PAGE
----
Taboos about power nearly always stem from misuse of power analysis. Sander Greenland (2012) has a paper called “Nonsignificance Plus High Power Does Not Imply Support for the Null Over the Alternative.” I’m not saying Greenland errs; the error would be made by anyone who interprets power analysis in a manner giving rise to Greenland’s objection. So what’s (ordinary) power analysis?
(I) Listen to Jacob Cohen (1988) introduce Power Analysis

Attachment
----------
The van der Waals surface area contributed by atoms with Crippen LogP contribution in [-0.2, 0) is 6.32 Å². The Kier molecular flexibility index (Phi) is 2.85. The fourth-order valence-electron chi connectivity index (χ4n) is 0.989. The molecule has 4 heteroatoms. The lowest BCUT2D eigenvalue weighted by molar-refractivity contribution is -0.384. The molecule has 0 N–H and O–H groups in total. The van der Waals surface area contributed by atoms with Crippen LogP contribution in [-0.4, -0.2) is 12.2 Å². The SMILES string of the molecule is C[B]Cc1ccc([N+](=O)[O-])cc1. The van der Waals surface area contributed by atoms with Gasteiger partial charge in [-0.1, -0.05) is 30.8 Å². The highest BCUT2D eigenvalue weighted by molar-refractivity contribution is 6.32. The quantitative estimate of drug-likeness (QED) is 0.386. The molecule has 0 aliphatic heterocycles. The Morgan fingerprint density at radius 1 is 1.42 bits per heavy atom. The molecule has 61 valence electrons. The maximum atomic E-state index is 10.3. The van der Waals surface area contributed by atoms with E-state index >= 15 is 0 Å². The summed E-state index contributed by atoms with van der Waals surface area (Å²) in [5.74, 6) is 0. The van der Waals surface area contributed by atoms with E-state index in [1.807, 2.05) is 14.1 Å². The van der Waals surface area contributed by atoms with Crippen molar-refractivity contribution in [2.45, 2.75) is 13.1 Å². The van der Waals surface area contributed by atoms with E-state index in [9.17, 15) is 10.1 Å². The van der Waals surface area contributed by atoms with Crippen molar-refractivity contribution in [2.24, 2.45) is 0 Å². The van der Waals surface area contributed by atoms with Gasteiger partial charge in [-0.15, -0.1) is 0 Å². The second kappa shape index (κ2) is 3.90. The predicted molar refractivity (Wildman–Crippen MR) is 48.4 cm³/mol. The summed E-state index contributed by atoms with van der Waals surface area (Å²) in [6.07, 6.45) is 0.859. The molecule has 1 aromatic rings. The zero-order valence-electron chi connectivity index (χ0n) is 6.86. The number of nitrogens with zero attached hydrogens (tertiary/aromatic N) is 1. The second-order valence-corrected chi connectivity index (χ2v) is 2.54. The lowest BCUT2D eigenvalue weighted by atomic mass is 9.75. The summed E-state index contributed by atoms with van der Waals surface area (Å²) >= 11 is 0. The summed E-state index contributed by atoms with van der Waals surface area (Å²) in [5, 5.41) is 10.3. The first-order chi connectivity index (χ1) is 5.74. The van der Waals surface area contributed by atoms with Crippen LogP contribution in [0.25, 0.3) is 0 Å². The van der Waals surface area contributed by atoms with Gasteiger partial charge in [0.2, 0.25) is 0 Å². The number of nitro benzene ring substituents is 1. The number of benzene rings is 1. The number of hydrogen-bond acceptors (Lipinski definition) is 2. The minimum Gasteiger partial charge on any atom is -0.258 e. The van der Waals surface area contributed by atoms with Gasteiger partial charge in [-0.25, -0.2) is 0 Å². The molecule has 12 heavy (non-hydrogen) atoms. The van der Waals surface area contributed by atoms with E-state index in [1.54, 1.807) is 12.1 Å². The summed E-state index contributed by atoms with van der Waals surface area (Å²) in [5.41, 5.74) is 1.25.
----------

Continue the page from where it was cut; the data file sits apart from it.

“PROVING THE NULL HYPOTHESIS. Research reports in the literature are frequently flawed by conclusions that state or imply that the null hypothesis is true. For example, following the finding that the difference between two sample means is not statistically significant, instead of properly concluding from this failure to reject the null hypothesis that the data do not warrant the conclusion that the population means differ, the writer concludes, at least implicitly, that there is no difference. The latter conclusion is always strictly invalid, and is functionally invalid as well unless power is high. The high frequency of occurrence of this invalid interpretation can be laid squarely at the doorstep of the general neglect of attention to statistical power in the training of behavioral scientists.